The US needs a coherent policy on Africa (Financial Times)

February 24, 2020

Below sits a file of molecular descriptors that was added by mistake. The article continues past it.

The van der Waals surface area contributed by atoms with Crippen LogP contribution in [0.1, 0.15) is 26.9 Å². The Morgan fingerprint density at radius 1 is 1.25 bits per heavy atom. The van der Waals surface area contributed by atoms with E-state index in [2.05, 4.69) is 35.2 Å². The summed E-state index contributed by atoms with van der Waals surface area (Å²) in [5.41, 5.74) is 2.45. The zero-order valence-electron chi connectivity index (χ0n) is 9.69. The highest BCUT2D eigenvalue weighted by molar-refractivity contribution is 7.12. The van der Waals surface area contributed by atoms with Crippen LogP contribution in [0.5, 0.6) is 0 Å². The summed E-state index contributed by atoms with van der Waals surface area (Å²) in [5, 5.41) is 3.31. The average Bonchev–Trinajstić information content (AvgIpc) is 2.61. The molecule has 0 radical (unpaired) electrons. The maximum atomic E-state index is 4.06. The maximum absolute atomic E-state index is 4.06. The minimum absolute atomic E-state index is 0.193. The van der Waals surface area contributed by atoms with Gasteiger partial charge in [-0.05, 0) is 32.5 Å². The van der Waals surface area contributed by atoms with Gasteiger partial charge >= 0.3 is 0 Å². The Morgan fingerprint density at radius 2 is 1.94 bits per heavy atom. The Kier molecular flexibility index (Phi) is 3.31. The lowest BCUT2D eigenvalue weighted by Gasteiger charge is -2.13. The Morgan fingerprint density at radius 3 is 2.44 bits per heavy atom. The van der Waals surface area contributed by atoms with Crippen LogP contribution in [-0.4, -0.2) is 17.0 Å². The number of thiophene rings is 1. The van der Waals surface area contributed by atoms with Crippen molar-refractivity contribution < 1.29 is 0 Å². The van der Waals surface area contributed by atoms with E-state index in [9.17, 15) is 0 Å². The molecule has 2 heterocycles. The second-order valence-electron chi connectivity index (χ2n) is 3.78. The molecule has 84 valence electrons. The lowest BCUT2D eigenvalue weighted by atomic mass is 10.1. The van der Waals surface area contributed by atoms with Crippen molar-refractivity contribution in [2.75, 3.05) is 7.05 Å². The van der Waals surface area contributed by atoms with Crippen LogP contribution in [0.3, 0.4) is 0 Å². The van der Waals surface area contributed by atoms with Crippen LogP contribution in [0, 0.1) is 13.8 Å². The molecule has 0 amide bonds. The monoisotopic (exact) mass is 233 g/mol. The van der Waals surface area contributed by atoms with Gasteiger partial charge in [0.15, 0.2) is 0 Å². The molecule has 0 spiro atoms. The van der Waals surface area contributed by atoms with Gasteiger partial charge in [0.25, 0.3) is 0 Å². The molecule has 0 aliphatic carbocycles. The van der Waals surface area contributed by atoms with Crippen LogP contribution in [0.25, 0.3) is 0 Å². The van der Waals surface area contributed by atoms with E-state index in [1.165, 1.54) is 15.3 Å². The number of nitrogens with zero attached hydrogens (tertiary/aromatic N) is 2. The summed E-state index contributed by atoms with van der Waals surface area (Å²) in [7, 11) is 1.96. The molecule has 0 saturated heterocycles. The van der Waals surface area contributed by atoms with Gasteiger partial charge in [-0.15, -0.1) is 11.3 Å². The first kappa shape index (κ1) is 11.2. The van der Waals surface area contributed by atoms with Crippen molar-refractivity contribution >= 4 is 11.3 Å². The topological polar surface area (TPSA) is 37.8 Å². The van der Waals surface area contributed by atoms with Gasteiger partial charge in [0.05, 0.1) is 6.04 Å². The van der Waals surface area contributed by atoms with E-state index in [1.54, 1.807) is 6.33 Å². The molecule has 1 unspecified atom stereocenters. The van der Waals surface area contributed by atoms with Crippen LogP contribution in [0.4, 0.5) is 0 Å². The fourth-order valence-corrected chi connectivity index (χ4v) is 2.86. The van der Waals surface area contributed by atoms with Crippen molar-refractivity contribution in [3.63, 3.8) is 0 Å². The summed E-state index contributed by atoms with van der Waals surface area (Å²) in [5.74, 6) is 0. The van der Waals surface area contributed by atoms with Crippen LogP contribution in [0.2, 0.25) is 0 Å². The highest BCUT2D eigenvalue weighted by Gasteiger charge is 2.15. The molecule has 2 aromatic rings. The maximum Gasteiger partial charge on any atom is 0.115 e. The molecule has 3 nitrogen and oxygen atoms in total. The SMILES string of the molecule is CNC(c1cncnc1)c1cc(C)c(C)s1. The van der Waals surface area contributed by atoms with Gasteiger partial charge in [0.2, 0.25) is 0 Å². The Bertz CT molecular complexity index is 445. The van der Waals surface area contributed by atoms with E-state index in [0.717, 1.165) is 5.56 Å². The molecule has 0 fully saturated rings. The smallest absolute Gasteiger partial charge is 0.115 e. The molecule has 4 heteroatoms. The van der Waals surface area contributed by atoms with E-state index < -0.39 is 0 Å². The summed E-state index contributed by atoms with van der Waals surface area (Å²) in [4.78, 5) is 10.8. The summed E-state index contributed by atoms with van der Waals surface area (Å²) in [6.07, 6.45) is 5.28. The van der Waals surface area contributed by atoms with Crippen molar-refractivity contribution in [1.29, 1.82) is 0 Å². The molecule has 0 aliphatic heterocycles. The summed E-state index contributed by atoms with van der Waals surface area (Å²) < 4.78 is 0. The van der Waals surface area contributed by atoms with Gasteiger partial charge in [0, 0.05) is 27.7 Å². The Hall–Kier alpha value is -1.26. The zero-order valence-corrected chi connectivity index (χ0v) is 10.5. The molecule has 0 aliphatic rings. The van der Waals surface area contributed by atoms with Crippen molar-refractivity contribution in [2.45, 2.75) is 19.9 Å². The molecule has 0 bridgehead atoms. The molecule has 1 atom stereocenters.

The editorial board 9 HOURS AGOPrint this page10 On the third leg of Mike Pompeo’s recent Africa tour, which concluded last week in Ethiopia after stops in Senegal and Angola, the US secretary of state chose Addis Ababa to berate Beijing. “Countries should be wary of authoritarian regimes and their empty promises,” he told his audience in remarks clearly referring to China. “They breed corruption, dependency, they don’t hire the local people, they don’t train, they don’t lead them.” The message — which echoes a policy laid out by former national security adviser John Bolton, who accused Beijing of using Africa “to pursue global dominance” — was tone deaf. It reinforces the view, wholly offensive to most people on the continent, that the Trump administration sees Africa as little more than an arena of great power rivalry. That Mr Pompeo chose to make his remarks in Ethiopia, a country that for all its problems has one of Africa’s most successful economies partly thanks to close ties with Beijing was particularly bemusing. Ethiopia is the second-biggest destination of Chinese investment in Africa. It has grown at near double-digit rates for 15 years. Much of the infrastructure that has made this possible was built and financed by China. The US, as laid out explicitly by Mr Bolton, sees a dastardly Beijing plot to ensnare African governments in debt and to exploit their workers. US companies are portrayed, by contrast, as benevolent entities interested only in furthering African opportunity. These caricatures do not wash. Certainly, China can be guilty of cozying up to dictatorships and turning a blind eye to corruption and the pillage of resources. Its finance is rarely concessional. Some of its infrastructure is shoddy. But the US, especially under Donald Trump, hardly stands out as a champion of democracy and environmental protection. Its companies build comparatively little in Africa. Contrary to the cliché that China ships in all its own workers, a recent study of foreign investors in Angola and Ethiopia found that Chinese companies’ employment policies were broadly similar to western counterparts. Even if US criticisms contain some truth, it is not clear what Washington is offering instead. Exhortations to stop using Huawei for telecoms infrastructure, for example, puzzle governments that see no obvious alternatives. Rather than bringing rival proposals, Mr Pompeo’s visit came after his government had extended a travel ban on Nigeria, Africa’s most populous country, and threatened to slash aid. It is also considering withdrawing troops from the Sahel where a dangerous jihadi insurgency is brewing. This does not mean the US has nothing to offer. The President’s Emergency Plan for Aids Relief, initiated by former president George W Bush, has saved millions of lives and has won the US much goodwill. China gives nothing comparable. Mr Trump rightly abandoned a plan to scrap the Overseas Private Investment Corporation, instead doubling its budget to $60bn, even if few big investments have materialised. Yet, with government encouragement, the US private sector ought — as Turkish, Indian and Brazilian companies have done — be able to do good business on a continent with seven of the world’s fastest-growing economies. US venture capitalists could also do more to fund the inventive start-up culture sprouting up all over Africa. Sadly, this has not been Washington’s emphasis. Instead, the US has fallen behind. Chinese trade with Africa, at $185bn in 2018, dwarfs that of the US, which was $41bn in the same year. Washington’s policy must go beyond China-bashing. Without a change, its influence in Africa will wane further